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Taj Hargey supports ECHR ruling on niqab ban

Taj Hargey supports ECHR ruling on niqab ban

Categories: Latest News

Thursday July 10 2014

The Daily Express, and The Times report on the letter from Taj Hargey’s published in The Times newspaper in which he commends the European Court’s ruling on the niqab ban in France and urges the UK to follow suit. 

Hargey, who has been vitriolic in his condemnation of the burqa and niqab in the past, returns to form pronouncing that “There is no Koranic mandate for female facial masks; it is not culturally common for Pakistani women to conceal their faces; and no one, including women, has an unqualified right to dress as one pleases in public.”

But it would seem his regard for religious garb or symbols is not indiscriminate. He once wrote in the Daily Mail, addressing a claim by the Devon and Exeter Trust that wearing a crucifix is not an essential requirement of Christianity, 

“But who appointed these quangocrats to pronounce on matters of religious doctrine? What right do they have to lecture a devout woman about her cherished beliefs?” 

Do the same criteria, of leaving a devout woman free to express her cherished beliefs not extend to Muslim women? It would appear not. 

Furthermore, his anti-Muslim discrimination becomes more apparent when one considers his criticisms of a ban on the cross as “a mockery of our treasured right to religious freedom” while indicating contrary views in regards to the burqa and niqab.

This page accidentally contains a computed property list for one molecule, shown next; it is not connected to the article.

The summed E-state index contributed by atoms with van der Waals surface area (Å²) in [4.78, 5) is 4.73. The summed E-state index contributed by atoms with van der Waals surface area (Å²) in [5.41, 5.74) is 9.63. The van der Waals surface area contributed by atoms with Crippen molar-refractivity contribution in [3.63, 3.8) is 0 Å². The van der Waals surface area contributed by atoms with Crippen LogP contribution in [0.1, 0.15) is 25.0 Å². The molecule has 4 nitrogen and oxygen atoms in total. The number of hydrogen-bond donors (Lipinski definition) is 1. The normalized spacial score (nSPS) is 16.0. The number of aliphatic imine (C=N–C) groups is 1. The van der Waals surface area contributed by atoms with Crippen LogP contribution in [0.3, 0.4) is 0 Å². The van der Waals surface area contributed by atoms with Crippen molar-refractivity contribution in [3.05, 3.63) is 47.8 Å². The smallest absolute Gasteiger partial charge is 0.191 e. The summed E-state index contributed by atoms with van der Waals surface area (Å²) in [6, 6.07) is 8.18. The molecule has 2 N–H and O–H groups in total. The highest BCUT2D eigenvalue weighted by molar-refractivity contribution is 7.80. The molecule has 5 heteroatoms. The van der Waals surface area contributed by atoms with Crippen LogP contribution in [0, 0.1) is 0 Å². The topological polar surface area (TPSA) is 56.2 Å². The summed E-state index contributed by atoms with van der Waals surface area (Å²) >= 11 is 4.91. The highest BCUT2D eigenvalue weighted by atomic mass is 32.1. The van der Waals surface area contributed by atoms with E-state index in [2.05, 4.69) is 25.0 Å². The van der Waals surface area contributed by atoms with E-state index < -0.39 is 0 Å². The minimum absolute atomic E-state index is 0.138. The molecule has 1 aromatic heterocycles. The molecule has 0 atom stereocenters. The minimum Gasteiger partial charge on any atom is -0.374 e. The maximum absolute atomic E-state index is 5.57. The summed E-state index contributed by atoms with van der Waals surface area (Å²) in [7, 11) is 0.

The Daily Express notes Hargey’s warning that Britain had been ‘conned’ and ‘hoodwinked’ into thinking ‘that the burka/niqab is intrinsic to Islam’ by ‘Muslim zealots’. 

“It is nothing of the sort: it is pre-Islamic, non-Koranic and ipso facto un-Muslim,” he states. 

Describing it as an “archaic tribal rag” and an “imported Saudi fad”, Hargey proclaims that it should be rejected on “compelling religious, social, sexist, security and health grounds”. 

Ignoring the many women who declare that they choose to wear the niqab of their own volition and that they do so on their reading of the Qur’an and, importantly, the traditions of the Prophet (saw), Hargey pushes for the selective denial of religious freedoms to suit his own disposition. He takes no account of the myriad of opinions in all religions in respect of text interpretation and he singularly overlooks the validity of the traditions of the Prophet’s wives in his assessment of what is or not ‘intrinsic to Islam’. 

Hargey is also wrong to suggest that banning the niqab or burqa on sexist or security grounds is justified. Even the European Court rejected the claim that the ban could be defended on grounds of security or ‘respect for gender equality’. 

Similarly, the argument that a ban was in the interest of security does not hold considering that the complainant SAS, who brought the case to the European Court, did not claim that she should be permitted to wear the niqab while undergoing a security check for identity purposes. 

Hargey seems oblivious that the “liberal human rights industry” he refers to actually espouses the freedom to choose unless the choice harms others. A point made by Conservative MP Jacob Rees-Mogg as he emphasises the need defend the minority against the ‘tyranny of the majority’. 

Liberal human rights aim to guarantee individual freedoms of religion, thought and conscience, and of expression. Contrary to what Hargey would have readers of the Times or Daily Express believe, for many niqab wearing women, the veil is precisely an expression of their own interpretation of Islam and of modesty. Who is Hargey to tell them otherwise?


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